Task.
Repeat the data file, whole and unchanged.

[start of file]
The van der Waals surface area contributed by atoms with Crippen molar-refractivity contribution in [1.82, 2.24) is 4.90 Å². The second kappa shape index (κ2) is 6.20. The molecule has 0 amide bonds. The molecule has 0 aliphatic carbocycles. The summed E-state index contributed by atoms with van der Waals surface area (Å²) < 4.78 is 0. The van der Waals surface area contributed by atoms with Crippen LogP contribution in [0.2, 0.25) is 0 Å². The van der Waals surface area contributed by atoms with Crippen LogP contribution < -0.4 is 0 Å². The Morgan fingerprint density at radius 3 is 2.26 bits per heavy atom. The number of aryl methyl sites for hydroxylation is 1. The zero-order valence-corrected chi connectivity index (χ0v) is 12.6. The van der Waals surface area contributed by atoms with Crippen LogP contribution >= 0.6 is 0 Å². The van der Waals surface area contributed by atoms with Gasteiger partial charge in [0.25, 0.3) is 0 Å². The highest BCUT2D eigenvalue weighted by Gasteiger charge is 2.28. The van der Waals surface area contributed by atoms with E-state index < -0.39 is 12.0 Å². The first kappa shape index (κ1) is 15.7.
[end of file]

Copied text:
The van der Waals surface area contributed by atoms with Crippen molar-refractivity contribution in [1.82, 2.24) is 4.90 Å². The second kappa shape index (κ2) is 6.20. The molecule has 0 amide bonds. The molecule has 0 aliphatic carbocycles. The summed E-state index contributed by atoms with van der Waals surface area (Å²) < 4.78 is 0. The van der Waals surface area contributed by atoms with Crippen LogP contribution in [0.2, 0.25) is 0 Å². The van der Waals surface area contributed by atoms with Crippen LogP contribution < -0.4 is 0 Å². The Morgan fingerprint density at radius 3 is 2.26 bits per heavy atom. The number of aryl methyl sites for hydroxylation is 1. The zero-order valence-corrected chi connectivity index (χ0v) is 12.6. The van der Waals surface area contributed by atoms with Crippen LogP contribution >= 0.6 is 0 Å². The van der Waals surface area contributed by atoms with Gasteiger partial charge in [0.25, 0.3) is 0 Å². The highest BCUT2D eigenvalue weighted by Gasteiger charge is 2.28. The van der Waals surface area contributed by atoms with E-state index < -0.39 is 12.0 Å². The first kappa shape index (κ1) is 15.7.